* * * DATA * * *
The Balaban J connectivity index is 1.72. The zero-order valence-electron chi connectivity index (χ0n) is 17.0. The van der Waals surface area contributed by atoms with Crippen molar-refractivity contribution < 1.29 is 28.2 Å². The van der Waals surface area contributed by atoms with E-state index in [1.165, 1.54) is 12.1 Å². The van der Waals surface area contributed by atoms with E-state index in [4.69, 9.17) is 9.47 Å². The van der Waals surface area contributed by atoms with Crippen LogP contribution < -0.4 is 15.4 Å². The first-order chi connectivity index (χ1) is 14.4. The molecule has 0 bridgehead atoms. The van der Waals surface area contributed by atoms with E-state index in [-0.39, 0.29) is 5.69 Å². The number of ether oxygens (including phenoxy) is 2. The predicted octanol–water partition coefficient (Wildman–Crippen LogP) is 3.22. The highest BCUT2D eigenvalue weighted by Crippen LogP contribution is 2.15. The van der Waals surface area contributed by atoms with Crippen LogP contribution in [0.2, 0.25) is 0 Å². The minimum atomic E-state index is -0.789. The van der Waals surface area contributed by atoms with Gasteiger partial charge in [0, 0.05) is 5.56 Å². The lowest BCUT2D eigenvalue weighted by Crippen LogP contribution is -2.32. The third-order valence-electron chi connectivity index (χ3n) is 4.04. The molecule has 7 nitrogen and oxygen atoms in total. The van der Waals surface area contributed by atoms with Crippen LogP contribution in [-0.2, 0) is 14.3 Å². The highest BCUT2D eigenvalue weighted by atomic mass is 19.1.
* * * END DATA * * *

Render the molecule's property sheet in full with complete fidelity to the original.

The Balaban J connectivity index is 1.72. The zero-order valence-electron chi connectivity index (χ0n) is 17.0. The van der Waals surface area contributed by atoms with Crippen molar-refractivity contribution < 1.29 is 28.2 Å². The van der Waals surface area contributed by atoms with E-state index in [1.165, 1.54) is 12.1 Å². The van der Waals surface area contributed by atoms with E-state index in [4.69, 9.17) is 9.47 Å². The van der Waals surface area contributed by atoms with Crippen LogP contribution < -0.4 is 15.4 Å². The first-order chi connectivity index (χ1) is 14.4. The molecule has 0 bridgehead atoms. The van der Waals surface area contributed by atoms with E-state index in [-0.39, 0.29) is 5.69 Å². The number of ether oxygens (including phenoxy) is 2. The predicted octanol–water partition coefficient (Wildman–Crippen LogP) is 3.22. The highest BCUT2D eigenvalue weighted by Crippen LogP contribution is 2.15. The van der Waals surface area contributed by atoms with Crippen LogP contribution in [0.2, 0.25) is 0 Å². The minimum atomic E-state index is -0.789. The van der Waals surface area contributed by atoms with Gasteiger partial charge in [0, 0.05) is 5.56 Å². The lowest BCUT2D eigenvalue weighted by Crippen LogP contribution is -2.32. The third-order valence-electron chi connectivity index (χ3n) is 4.04. The molecule has 7 nitrogen and oxygen atoms in total. The van der Waals surface area contributed by atoms with Crippen LogP contribution in [-0.2, 0) is 14.3 Å². The highest BCUT2D eigenvalue weighted by atomic mass is 19.1.